My 7Summits campaign is all about raising awareness of the issues people living with inflammatory bowel disease and ostomy face. At first, when I started climbing in remote places, I'd take along a satellite phone and give family and loved ones back home a call to let them know I was doing ok. They'd call their friends, or email them, and word would get out that I was on the climb and why.
Several years ago, when I became the Great Comebacks® Global Ambassador and ConvaTec began promoting my climbs in the media, we realized we'd need a way to get more interesting news out to the world in a more timely manner. I started taking a small video camera with me on my climbs (you'll see some of the early footage on the Great Comebacks® YouTube™ Channel). Along with the video camera, I'd take still photos for my talks and for use in media.
In 2008, when I first attempted Everest, me and everyone at ConvaTec realized that technology had changed dramatically since I'd first started my No Guts Know Glory campaign. People were reading blogs, using Facebook to share stories and videos, publishing video on the internet, and perhaps most importantly, advances in satellite technology made it possible to do this virtually anywhere in the world. Knowing how interested people are in the story of an ostomate climbing Everest (no ostomate has been to the top of the world yet), ConvaTec decided to make this technology available to me to use from the mountain.
Here we are in 2010, I'm currently in camp two, and I can send you updates on GreatComebacks.com almost instantaneously. I bet you're wondering how we do it? Most of the images and videos we're sending you from up on the mountain are taken by myself and my guide John. We're trying not to plan too much, just give everyone back home a taste of what it's like to be on the mountain. So we're pulling the camera out as often as possible when we're in a safe place to do so. All of the videos and photos are edited back in base camp, then optimized to be small file sizes (satellite internet is extremely expensive) and then uploaded to GreatComebacks.com.
Surprisingly, the amount of equipment we need is small. But it has to be extremely durable and cold proof. We try to recharge everything with our solar panels as much as possible. Sometimes the weather doesn't cooperate though, so we have a very small generator that burns fuel to provide electricity. We've been pretty lucky so far, only having to use the generator about once per week. We have a couple of ruggedized laptops to do our work on. They both have solid state hard drives - Flash based, like those little pocket memory drives that everyone seems to have these days. All of our cameras have lithium ion batteries, which are rechargeable and seem to withstand the cold fairly well. We also have a couple of really small back-up cameras that take AA batteries that we can carry next to our bodies on summit day when we expect temperatures to be -30 or worse. Keeping the cameras warm will be a big priority - it would be terrible to climb all the way to the top and have no pictures to prove it!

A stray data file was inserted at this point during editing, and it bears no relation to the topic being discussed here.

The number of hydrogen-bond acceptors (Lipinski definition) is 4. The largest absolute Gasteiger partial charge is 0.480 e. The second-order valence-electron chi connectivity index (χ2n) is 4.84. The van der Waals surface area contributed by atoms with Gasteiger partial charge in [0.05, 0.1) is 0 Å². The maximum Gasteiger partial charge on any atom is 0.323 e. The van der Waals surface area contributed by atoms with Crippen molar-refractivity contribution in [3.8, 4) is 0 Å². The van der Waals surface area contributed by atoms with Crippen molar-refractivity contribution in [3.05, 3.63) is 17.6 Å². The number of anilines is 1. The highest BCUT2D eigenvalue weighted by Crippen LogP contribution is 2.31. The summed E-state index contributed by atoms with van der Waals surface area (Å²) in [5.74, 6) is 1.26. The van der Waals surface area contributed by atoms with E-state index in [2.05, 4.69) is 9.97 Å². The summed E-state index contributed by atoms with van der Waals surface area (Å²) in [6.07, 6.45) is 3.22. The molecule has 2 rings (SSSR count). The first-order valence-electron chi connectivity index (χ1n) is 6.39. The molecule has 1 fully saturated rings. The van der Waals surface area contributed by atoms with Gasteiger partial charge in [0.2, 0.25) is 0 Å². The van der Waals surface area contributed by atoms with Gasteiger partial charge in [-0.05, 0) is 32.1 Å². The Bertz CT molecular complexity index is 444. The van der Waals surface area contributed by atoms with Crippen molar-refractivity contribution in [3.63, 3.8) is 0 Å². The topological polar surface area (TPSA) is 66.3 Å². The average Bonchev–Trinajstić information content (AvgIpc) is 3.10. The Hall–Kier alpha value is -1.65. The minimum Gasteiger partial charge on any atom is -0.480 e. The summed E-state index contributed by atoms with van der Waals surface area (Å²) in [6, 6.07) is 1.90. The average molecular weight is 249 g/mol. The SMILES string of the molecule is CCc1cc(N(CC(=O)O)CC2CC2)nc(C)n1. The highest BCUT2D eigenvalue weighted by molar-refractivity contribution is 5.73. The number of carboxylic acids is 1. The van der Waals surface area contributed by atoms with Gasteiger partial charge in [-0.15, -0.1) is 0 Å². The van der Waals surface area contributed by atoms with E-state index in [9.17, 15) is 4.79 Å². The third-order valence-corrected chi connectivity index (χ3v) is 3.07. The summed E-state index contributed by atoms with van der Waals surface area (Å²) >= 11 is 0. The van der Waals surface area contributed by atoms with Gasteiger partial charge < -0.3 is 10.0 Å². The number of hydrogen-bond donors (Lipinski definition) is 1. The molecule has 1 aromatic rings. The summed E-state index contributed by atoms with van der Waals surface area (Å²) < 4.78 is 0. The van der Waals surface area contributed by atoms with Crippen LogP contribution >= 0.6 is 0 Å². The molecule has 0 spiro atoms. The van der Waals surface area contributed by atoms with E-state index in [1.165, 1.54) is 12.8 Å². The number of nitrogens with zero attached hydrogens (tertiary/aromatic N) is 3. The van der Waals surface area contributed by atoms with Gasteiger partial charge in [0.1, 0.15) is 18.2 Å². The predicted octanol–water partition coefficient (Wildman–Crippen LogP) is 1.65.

I hope you've enjoyed this post about some of our technology. We often get asked questions about how we're getting the story out. From the sounds of some of those questions, people were beginning to think that base camp had wireless Internet access. It doesn't. But it did just get cell phone service - the nearest town is only about two miles away - though our North American cell phones aren't working, and data plans don't exist in Nepal. So the "No Guts Know Glory" team is using satellite internet and phones to keep people back home updated and to spread our important message: you can live a full, healthy, active life with an ostomy.
For more details, visit Rob's No Guts Know Glory Everest Expedition blog.